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Wicked City (1987 film)

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Wicked City
Japanese film poster
Literal meaningSupernatural Beast City
Revised HepburnYōjū Toshi
Directed byYoshiaki Kawajiri
Screenplay byNorio Osada
Based onWicked City: Black Guard
by Hideyuki Kikuchi
Produced by
  • Makoto Seya
  • Kenji Kurata
CinematographyKinichi Ishikawa
Edited byHarutoshi Ogata
Music byOsamu Shoji
Distributed byJoy Pack Film[1]
Release date
  • 19 April 1987 (1987-04-19)
Running time
82 minutes

Wicked City (Japanese: 妖獣都市, Hepburn: Yōjū Toshi, lit. Supernatural Beast City) is a 1987 Japanese adult animated dark fantasy[2] action horror film[3] produced by Video Art and Madhouse for Japan Home Video. Based on Black Guard, the first novel of the Wicked City series by Hideyuki Kikuchi, the film is the solo directorial debut of Yoshiaki Kawajiri, who also served as the character designer, storyboard artist, animation director and a key animator.

The story takes place towards the end of the 20th century and explores the idea that the human world secretly coexists with the demon world with a secret police force known as the Black Guard protecting the boundary.

With its confluence of gothic themes and graphic, erotic violence, Wicked City is today considered a prime example of science fiction anime from Japan's bubble economy period.


The existence of the "Black World"—an alternate dimension populated by supernatural demons—is known to few humans. For centuries, a peace treaty between the Black World and the world of humans has been maintained to ensure relative harmony. Both sides of the continuum are protected by an organization of secret agents called the Black Guard, specifically from a group of radicalized members of the Black World.

In Tokyo, Renzaburō Taki, a salaryman for an electronics company by day, and a Black Guard when needed, has casual sex with Kanako, a young woman who he has been meeting at a local bar for three months. Kanako reveals herself to be a spider-like doppelgänger from the Black World Radicals and escapes with a sample of Taki's semen after attempting to kill him. The next day, Taki is assigned to protect Giuseppe Mayart, a comical and perverted 200-year-old mystic who is a signatory for a ratified treaty between the Human World and the Black World, and a target for the Radicals. Taki is also informed that he will be working with a partner: a Black Guard from the Black World.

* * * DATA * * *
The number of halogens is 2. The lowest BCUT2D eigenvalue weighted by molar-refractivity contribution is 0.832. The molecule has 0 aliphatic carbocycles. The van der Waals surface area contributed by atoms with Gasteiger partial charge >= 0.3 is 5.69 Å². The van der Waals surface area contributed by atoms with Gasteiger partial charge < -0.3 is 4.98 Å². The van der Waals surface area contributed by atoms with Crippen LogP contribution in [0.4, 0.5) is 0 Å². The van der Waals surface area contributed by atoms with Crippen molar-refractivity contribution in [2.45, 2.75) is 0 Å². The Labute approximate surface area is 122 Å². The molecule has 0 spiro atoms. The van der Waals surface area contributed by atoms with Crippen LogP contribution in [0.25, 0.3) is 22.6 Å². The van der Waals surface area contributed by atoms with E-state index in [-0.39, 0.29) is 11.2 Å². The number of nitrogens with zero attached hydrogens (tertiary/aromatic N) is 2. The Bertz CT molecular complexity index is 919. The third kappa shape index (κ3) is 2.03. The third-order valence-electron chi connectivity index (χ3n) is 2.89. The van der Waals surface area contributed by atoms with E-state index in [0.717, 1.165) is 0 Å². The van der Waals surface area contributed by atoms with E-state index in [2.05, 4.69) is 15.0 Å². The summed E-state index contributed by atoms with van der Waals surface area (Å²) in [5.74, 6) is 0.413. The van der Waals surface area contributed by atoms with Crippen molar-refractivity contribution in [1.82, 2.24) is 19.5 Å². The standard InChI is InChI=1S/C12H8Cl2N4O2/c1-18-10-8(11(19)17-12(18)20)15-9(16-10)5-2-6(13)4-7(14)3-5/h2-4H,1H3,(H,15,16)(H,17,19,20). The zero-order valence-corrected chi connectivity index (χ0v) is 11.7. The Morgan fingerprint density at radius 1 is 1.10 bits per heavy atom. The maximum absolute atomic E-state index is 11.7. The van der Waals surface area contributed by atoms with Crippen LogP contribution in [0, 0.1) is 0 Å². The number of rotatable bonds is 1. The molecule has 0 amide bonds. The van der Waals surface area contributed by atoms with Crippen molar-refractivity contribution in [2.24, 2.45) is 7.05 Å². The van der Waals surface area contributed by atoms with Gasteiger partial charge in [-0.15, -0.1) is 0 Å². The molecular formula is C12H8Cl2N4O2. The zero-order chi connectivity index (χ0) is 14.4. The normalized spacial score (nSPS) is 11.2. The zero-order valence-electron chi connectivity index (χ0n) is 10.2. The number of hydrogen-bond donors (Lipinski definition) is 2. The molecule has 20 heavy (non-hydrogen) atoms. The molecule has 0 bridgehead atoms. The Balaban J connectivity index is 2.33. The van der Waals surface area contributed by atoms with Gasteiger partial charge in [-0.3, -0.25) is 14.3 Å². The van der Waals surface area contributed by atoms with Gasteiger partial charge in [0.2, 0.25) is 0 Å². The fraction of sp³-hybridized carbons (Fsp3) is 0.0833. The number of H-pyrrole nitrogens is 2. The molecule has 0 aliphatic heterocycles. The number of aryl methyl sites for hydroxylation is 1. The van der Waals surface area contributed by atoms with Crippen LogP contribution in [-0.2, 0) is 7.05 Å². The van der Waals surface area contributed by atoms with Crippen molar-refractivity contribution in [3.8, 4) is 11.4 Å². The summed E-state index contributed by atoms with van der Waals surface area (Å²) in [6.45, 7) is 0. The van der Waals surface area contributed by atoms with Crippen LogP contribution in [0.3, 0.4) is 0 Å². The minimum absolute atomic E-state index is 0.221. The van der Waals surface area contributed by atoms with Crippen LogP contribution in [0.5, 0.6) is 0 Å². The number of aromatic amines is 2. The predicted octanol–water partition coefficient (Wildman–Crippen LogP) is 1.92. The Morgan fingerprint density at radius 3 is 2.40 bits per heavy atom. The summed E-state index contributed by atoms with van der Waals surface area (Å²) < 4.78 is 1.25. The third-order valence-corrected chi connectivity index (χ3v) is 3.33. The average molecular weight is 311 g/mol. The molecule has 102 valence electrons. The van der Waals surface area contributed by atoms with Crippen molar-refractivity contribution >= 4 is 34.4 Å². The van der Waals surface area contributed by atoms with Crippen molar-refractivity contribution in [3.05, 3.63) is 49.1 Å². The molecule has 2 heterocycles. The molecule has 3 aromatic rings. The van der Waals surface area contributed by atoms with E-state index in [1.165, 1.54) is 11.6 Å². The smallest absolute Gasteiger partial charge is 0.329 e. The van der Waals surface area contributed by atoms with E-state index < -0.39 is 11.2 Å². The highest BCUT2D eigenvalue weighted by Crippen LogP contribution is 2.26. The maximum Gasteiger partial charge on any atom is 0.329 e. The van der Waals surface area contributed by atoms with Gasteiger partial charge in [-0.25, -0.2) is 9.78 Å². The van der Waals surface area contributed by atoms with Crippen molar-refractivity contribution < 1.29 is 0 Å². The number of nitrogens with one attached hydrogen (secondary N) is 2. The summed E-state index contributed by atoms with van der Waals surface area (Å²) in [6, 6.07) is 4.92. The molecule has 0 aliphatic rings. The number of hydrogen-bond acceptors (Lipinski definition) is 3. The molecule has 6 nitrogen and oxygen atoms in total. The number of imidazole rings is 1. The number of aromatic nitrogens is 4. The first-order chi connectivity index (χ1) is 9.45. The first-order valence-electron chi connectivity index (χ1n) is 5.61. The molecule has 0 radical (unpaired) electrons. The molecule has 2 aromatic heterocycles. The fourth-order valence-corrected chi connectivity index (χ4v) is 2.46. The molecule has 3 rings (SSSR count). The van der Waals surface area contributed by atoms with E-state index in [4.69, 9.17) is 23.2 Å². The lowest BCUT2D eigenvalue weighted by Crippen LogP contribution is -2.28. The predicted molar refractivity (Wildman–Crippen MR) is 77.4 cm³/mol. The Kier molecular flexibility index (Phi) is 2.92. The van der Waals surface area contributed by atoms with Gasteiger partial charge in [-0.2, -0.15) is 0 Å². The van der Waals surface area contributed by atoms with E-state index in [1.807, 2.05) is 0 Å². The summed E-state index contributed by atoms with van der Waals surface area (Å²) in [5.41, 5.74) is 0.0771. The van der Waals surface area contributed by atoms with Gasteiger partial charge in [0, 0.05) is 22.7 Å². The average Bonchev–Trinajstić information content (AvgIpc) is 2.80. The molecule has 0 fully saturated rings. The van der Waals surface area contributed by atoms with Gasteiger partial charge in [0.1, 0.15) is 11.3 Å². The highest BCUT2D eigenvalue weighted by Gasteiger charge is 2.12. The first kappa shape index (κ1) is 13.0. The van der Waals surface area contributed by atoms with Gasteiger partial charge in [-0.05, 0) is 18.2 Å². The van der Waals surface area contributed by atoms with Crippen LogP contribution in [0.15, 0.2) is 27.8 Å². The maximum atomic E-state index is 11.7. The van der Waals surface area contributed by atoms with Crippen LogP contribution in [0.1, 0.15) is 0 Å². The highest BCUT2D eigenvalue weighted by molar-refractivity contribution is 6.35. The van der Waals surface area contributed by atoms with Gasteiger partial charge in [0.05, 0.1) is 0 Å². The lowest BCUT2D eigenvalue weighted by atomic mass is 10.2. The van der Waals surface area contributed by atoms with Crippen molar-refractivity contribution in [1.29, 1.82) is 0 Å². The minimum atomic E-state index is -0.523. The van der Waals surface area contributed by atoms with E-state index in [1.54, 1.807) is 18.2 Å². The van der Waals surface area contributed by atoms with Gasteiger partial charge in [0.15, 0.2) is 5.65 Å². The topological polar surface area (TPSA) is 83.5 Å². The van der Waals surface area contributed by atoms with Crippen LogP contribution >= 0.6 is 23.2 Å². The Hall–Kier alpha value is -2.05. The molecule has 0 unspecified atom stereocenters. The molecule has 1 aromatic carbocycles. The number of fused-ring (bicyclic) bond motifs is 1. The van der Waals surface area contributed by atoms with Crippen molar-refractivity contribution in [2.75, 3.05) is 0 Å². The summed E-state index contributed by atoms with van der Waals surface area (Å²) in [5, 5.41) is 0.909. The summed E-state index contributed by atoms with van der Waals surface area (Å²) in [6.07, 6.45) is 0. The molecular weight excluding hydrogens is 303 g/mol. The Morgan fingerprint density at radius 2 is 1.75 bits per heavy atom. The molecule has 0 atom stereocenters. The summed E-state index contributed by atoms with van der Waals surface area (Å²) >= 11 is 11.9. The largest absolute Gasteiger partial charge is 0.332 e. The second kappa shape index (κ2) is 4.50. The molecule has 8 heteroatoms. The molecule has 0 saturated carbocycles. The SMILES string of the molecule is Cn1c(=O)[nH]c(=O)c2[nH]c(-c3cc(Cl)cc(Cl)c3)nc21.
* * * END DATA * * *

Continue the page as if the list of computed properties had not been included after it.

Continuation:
While awaiting Mayart's arrival at Narita, Taki is attacked by two Radicals at the runway, but is saved by his partner—a beautiful fashion model named Makie. Taki and Makie eventually meet Mayart; the trio take shelter in a Hibiya hotel with spiritual barriers to protect it from Radicals. While playing chess to pass time, the hotelier explains to Taki, who is unsure of his responsibilities within the Black Guard, that he will only value his position once he knows what he is protecting. During an assault on the hotel by a Radical named Jin (an invention of Kawajiri's), Mayart sneaks out.

Makie and Taki find him in a soapland in the grip of a Radical who has sapped his health, prompting a frantic trip to a spiritual hospital under Black Guard protection. Halfway there, Makie is taken prisoner by a tentacle demon, and Taki is forced to leave her behind. Upon their arrival at the clinic, Mayart begins his recovery, while Mr. Shadow—the leader of the Radicals—uses a psychic projection to taunt Taki into rescuing Makie. Ignoring Mayart's threats that he will be fired, he pursues Shadow to a dilapidated building far from the hospital, where he finds Makie being gang raped by Radicals. A female Radical attempts to seduce Taki, asking him if he ever copulated with Makie, but he kills her and the Radicals violating Makie, and wounds Shadow.

While tending to each other, Makie reveals to Taki that she was once romantically involved with a member of the Radicals, and that she joined the Black Guard because of her belief in the need for peace between the two worlds. Upon returning to the clinic, the pair are fired by Taki's superior, who deems Taki's desires a liability to his duties. While driving through a tunnel with a stowaway Mayart, they are ensnared by Kanako, who—having determined that Taki and Makie were partnered for genetic reasons—attempts to kill them again. Bolts of supernatural lightning kill Kanako, while Taki and Makie are wounded. They later awaken inside a church, and passionately make love.